Japanese plaintiffs in four lawsuits, many still displaced in and outside of Fukushima since a 2011 nuclear crisis, had their bid to sue the government denied on Friday in a highly anticipated ruling.
The ruling Friday — which applied to some 3,700 Fukushima residents — was the first word from the top court for evacuees who demanded that the state, not just the utility, pay compensation for the damages inflicted to their lives.
The four-judge bench headed by Hiroyuki Kanno said that the government could not be held liable for the disaster because damage from the tsunami of that magnitude could not have been prevented even if the industry minister had used his regulatory authority and ordered the utility to enhance a seawall based on a tsunami estimate at that time.
Seiju Nanbara, who joined the lawsuit two years after he evacuated from his home in Minamisoma, just north of the wrecked plant, to Chiba, said he and other plaintiffs who heard the ruling in the courtroom were speechless because they were so disappointed.
“The ruling only looked at the government, not us,” the 62-year-old said. “I don’t think the judges understood, or even tried to understand our pain.”
Chief lawyer Izutaro Managi said, “The ruling is absolutely unacceptable,” as he rushed out from the courtroom to share the decision with the plaintiffs and their supporters who waited outside.
“The court did not squarely face or respond to the questions we raised.”
He criticized the ruling for failing to address the question on whether the disaster was foreseeable, or if it could have been avoided had the government taken appropriate steps.
Hundreds of plaintiffs and their supporters outside the court showed anger, disappointment and disbelief, but many said they will continue their fight for a better decision in the pending cases.
“We must not let this ruling affect the pending lawsuits,” Managi said.
Ruling could set precedent for other suits
The ruling, which reversed three of the four high-court decisions that acknowledged the government’s responsibility, could affect about 30 other similar lawsuits pending across the country.
The Fukushima Daiichi nuclear plant suffered triple meltdowns following the magnitude-9.0 quake and tsunami on March 11, 2011, spreading massive radiation in the area and displacing more than 160,000 people at one point.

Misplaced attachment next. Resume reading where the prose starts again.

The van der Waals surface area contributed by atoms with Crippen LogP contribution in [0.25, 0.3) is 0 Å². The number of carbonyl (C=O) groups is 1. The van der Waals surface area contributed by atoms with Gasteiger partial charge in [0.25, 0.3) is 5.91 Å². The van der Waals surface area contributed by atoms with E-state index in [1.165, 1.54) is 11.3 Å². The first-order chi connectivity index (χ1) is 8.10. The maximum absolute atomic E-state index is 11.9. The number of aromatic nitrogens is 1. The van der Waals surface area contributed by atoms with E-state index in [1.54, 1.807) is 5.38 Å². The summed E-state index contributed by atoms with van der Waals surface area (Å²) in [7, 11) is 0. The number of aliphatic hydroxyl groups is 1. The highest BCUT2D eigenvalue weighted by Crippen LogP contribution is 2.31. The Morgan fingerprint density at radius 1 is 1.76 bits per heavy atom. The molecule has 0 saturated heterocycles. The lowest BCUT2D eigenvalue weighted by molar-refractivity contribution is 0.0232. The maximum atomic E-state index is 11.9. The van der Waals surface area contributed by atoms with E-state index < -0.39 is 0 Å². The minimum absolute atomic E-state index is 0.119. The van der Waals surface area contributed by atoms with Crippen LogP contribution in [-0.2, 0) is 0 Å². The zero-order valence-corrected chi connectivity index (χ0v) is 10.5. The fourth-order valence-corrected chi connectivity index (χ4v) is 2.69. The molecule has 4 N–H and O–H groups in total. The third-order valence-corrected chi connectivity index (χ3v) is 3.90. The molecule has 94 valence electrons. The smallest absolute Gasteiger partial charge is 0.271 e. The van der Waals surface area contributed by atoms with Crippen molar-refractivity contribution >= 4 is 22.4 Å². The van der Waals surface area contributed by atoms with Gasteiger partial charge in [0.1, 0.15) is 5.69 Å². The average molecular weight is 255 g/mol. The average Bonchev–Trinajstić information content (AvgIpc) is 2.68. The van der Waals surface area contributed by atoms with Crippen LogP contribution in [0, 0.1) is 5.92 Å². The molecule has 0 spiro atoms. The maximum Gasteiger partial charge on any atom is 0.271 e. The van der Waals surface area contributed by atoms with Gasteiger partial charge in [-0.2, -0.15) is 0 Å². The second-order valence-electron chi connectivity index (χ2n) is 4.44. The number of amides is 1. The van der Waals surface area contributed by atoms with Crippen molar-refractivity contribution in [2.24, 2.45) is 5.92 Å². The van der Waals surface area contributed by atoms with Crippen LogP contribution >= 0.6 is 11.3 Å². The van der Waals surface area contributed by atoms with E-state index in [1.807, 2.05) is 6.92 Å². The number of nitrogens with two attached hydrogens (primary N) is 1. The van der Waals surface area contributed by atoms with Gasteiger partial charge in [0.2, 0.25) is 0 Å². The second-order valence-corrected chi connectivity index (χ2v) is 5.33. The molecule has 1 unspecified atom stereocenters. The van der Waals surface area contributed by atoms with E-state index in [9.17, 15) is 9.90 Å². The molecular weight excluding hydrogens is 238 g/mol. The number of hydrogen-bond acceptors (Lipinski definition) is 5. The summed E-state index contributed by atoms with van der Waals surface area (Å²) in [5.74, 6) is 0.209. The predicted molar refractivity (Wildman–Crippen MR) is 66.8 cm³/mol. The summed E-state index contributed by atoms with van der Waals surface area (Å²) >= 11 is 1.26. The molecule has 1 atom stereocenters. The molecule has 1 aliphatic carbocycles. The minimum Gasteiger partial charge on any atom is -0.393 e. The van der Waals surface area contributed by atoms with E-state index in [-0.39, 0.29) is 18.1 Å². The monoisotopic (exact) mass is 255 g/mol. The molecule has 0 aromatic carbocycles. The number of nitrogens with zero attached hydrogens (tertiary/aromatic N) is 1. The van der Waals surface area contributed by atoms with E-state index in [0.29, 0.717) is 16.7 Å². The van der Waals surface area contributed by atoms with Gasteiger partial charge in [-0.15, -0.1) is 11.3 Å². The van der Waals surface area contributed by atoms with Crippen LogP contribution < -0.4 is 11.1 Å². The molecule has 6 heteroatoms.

WATCH | From 2021: Incentives offered to return to Fukushima, but not all are takers:
The cases against the government and the plant operator Tokyo Electric Power Company Holdings (TEPCO) were originally filed separately in Fukushima and three other prefectures — Gunma, Chiba and Ehime — where the plaintiffs evacuated.
Currently, only TEPCO is obliged to cover damages worth over 1.4 billion yen ($13.75 million Cdn).
The dispute centered on whether the government could have foreseen the risk of a massive tsunami based on a tsunami prediction report, and whether the accident could have been averted if the government had ordered TEPCO to take precautions.
The attention also focused on the reliability of a long-term assessment of seismic activities released by a government expert panel in 2002, nine years before the accident.
Criminal case involving officials ongoing
The government argued that the report was not reliable and the accident was unavoidable.
The plaintiffs said the tsunami assessment was credible and the government should have used it as a basis to order the utility to take tsunami prevention measures. They said the disaster could have been avoided if the government had instructed TEPCO properly.
Quirks and Quarks8:06Study finds wildlife in Fukushima’s exclusion zone show no signs of radiation damage
A Tokyo District Court ruling in 2019 found three former TEPCO executives not guilty in a criminal case, saying they could not have foreseen the massive tsunami.